Does it seem like you are spending most of your time these days defending your company against outside business threats instead of developing growth strategies or operating the business? Since the Great Recession, the country has developed a negative attitude toward business. With the threat of lawsuits, bad business contracts, and government over-regulation, it’s like everyone is looking for a way to blame someone else for their mistakes, lapse in judgment, or bad luck. There are so many people trying to get a free ride that playing defense has become a chief strategy for executives.
This cultural change in large part is because people are hurting financially and the loudest voices scream daily that corporations are evil. The current tone in our nation justifies unethical behavior toward businesses because “we all know they deserve it” and there appears little chance this negative tone will abate anytime soon. Executives must, therefore, adopt a proactive, defense strategy in all areas or be tied up in frivolous lawsuits and an inescapable web of government regulation.
I recently talked with a businessman who does not drug test or background check employees. He honestly admitted that if he were to implement those pre-employment policies, he would lose half of his workers. That is a stunning admission, fraught with danger. Pre-employment standards are used to reduce hiring mistakes, not keep good people from working. Bad employees are a group most likely to look for a free ride--and they seem to know the worker's compensation regulations better than you. A great defense against employment lawsuits and meritless EEOC charges is to adopt high standards in hiring.
The U.S. government is creating another safety regulation every day and adding another OSHA inspector to make sure it is being followed. It can be overwhelming, and many executives don’t prioritize their company’s safety program until an accident or failed OSHA inspection. The health and safety of employees is one of the most important jobs any executive must do, and a company that does not take safety seriously is destined to spend endless time and dollars defending against unscrupulous people who just want a payday. A great defense against frivolous lawsuits from baseless accidents is a strong, enforced safety program.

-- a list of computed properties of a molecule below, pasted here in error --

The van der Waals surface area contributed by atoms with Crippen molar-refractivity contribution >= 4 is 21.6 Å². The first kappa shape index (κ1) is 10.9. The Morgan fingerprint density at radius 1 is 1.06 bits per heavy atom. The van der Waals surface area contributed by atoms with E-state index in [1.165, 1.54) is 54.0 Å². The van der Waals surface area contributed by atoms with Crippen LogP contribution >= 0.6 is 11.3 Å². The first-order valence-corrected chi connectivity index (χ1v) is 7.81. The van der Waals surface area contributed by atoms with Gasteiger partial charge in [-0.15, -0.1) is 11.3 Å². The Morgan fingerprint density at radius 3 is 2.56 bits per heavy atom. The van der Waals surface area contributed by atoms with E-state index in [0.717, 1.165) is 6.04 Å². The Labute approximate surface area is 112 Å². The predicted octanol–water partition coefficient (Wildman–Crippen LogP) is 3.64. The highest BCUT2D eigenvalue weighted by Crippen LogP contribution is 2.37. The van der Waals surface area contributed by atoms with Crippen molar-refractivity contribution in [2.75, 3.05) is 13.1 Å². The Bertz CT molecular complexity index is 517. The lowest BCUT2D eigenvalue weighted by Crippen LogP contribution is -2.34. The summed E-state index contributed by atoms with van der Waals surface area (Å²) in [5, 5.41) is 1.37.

Government on all levels wants more of your money. Huge debt and an unwillingness to cut spending is pushing government to its next-best source of income—you! If there are any opportunities for fines, penalties, fees, or permits, government will impose them. Executives who take lightly the idea of following government regulations will spend huge amounts of money trying to get government off their backs. With the government, it is all black and white; that gray area that many executives used to visit is gone. If you want to keep the government off your back, a great defense is to know and follow regulations.
The days of doing business with a handshake are also gone. More and more vendors and builders require you to sign contracts to do business, and many executives in our industry fail to recognize that those contracts strongly favor the entities that wrote them. It is amazing how many LBM companies, both small and large, sign contracts that basically abdicate all their legal rights. Pay-when-paid clauses and indemnification stipulations on many contracts put companies in real peril, but the allure of sales are too much for many executives to resist. A great defense to ugly contract disputes is to read and not sign bad contracts.
Companies with great sales offensives can win to a point. However, without a great defense, based on sound operations and procedures, every dime can be lost. In today’s environment, a great defense strategy is essential.